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The Redemptive Rise of Billy Baron

Monday, February 24, 2014

 

Billy Baron

It would be easy to understand if Billy Baron didn’t make it.

It would be easy to excuse a young man who never got to be “just a basketball player.” It would be easy to say that it’s unfair to grow up in little Rhody the son of the URI men’s basketball coach and the younger brother of arguably the best pure shooter ever to wear Keaney blue.

It would be easy to say that having to decide between following in his brother’s footsteps (and playing for his father) versus trailblazing a path of his own is a lot to ask of a young man who just wanted to play basketball.

It would be easy to say that after transferring twice and living through his father’s dismissal from URI, Billy Baron was served more than a college sophomore should have had to deal with as a student-athlete.

It would be easy to forgive him if he wasn’t named a finalist for the Bob Cousy Award, annually bestowed upon the best point guard in college hoops.

 

And yet, here he is.

“It was very gratifying seeing my name on that list with other great point guards,” Billy Baron says.

He’s the point guard at Canisius College now, a long cry from the Ryan Center he all but grew up in as a youngster. He’s averaging 25 points, 5 rebounds, and 5 assists per game this season as a senior, putting up the kind of all-around statistics that even his biggest supporters might have balked at as recently as 2 years ago.

He takes pride in being a point guard. The point guard runs the show. He touches the ball on every possession and is responsible for making 4 other players’ lives as easy as possible on the offensive end. The point guard is the floor general, the coach between the lines.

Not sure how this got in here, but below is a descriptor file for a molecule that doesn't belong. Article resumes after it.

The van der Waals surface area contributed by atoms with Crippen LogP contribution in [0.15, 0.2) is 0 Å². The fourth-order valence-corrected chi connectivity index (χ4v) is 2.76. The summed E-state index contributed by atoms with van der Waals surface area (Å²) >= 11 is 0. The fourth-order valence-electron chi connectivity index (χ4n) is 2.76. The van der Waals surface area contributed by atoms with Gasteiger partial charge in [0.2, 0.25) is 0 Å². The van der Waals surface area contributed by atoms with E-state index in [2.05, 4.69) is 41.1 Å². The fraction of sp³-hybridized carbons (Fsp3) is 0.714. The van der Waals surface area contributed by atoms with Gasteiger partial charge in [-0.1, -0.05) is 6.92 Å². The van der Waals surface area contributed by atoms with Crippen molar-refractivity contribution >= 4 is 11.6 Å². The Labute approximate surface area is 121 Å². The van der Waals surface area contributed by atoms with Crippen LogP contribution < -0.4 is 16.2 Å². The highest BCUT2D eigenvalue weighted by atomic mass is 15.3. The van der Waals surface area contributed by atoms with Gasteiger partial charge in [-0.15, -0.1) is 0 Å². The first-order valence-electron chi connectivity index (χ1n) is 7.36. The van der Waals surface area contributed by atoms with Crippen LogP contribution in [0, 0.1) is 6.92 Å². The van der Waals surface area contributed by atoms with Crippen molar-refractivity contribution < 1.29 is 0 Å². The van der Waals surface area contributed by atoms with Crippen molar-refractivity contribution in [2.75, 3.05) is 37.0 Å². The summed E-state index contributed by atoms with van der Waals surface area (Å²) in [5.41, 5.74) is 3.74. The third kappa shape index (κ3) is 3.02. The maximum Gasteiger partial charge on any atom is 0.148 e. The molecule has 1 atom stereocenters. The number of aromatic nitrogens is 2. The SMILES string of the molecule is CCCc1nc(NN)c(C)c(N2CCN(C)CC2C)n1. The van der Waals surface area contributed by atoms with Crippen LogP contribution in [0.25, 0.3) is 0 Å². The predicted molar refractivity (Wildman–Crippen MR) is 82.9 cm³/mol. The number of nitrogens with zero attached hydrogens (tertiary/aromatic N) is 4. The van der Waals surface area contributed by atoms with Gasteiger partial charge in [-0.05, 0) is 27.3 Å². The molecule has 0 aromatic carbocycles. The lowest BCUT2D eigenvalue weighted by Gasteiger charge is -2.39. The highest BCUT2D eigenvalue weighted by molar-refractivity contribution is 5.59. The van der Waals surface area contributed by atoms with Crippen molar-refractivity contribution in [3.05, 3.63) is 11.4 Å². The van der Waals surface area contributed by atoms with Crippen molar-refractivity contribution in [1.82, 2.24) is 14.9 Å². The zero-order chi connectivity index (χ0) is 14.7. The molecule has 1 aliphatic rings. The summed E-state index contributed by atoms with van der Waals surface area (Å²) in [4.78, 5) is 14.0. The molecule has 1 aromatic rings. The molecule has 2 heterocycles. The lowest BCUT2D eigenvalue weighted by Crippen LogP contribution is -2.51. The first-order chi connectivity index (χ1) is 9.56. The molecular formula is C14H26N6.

It’s only fitting that the coach’s son be that extension of the coaching staff. It’s only fitting that when Billy Baron hit a 3 pointer at the buzzer to beat Elon in the preseason NIT, Jim Baron snapped out of coach-mode to chase his son down for a congratulatory hug during the celebration.

 

 

They’ve been through a lot, father and son.

While Jim and Jimmy Baron were the King and Prince of Kingston for 4 years, one can only assume that while the journey for Jim and Billy may not have gone as smoothly, their road to redemption is an even more rewarding experience for father and son than one paved in Keaney blue.

For when Billy left Virginia after just one semester to return home and play for Jim at URI, the thought of the two of them winding up anywhere else was as far-fetched as anything that could have happened along the way.

“I never felt happy at Virginia despite the great relationships I developed,” Billy says.

He wanted to play for his Dad, and after sitting out a year per NCAA rules, he did. There was Billy Baron, point guard for the URI Rams, the way the Hollywood writers had mapped it all out.

He averaged 13 points per game that season, a respectable total for a sophomore who had missed 12 months of action leading into his first semester as a Ram. But URI struggled to a 7-24 record, and the program badly needed to hit the reset button and start from scratch.

Dan Hurley is introduced as Jim Baron's successor at URI

Jim Baron was out, and Dan Hurley was in. Just months after coming home to play out the fairy tale, Billy Baron was at another crossroads in his young career.

Billy describes his relationship with Dan Hurley as a good one. Both men are point guards at heart, and they still talk to this day. But Billy Baron didn’t leave Virginia and come to URI to play for Dan Hurley. And so when Jim Baron landed on his feet with a fresh start at Canisius, Billy went with him.

Buffalo, New York is more than a stone’s throw from Kingston, but in 2 short years the Barons have found a new basketball home and quickly laid the foundation for the Golden Griffins program.

The Griffs are 19-10 this season, 13-5 in the Metro Atlantic Athletic Conference. They’ll be right in the thick of things when the conference tournament rolls around beginning March 6th. They’ll need to win the conference to qualify for the NCAA Tournament this season, something the program hasn’t done since 1996.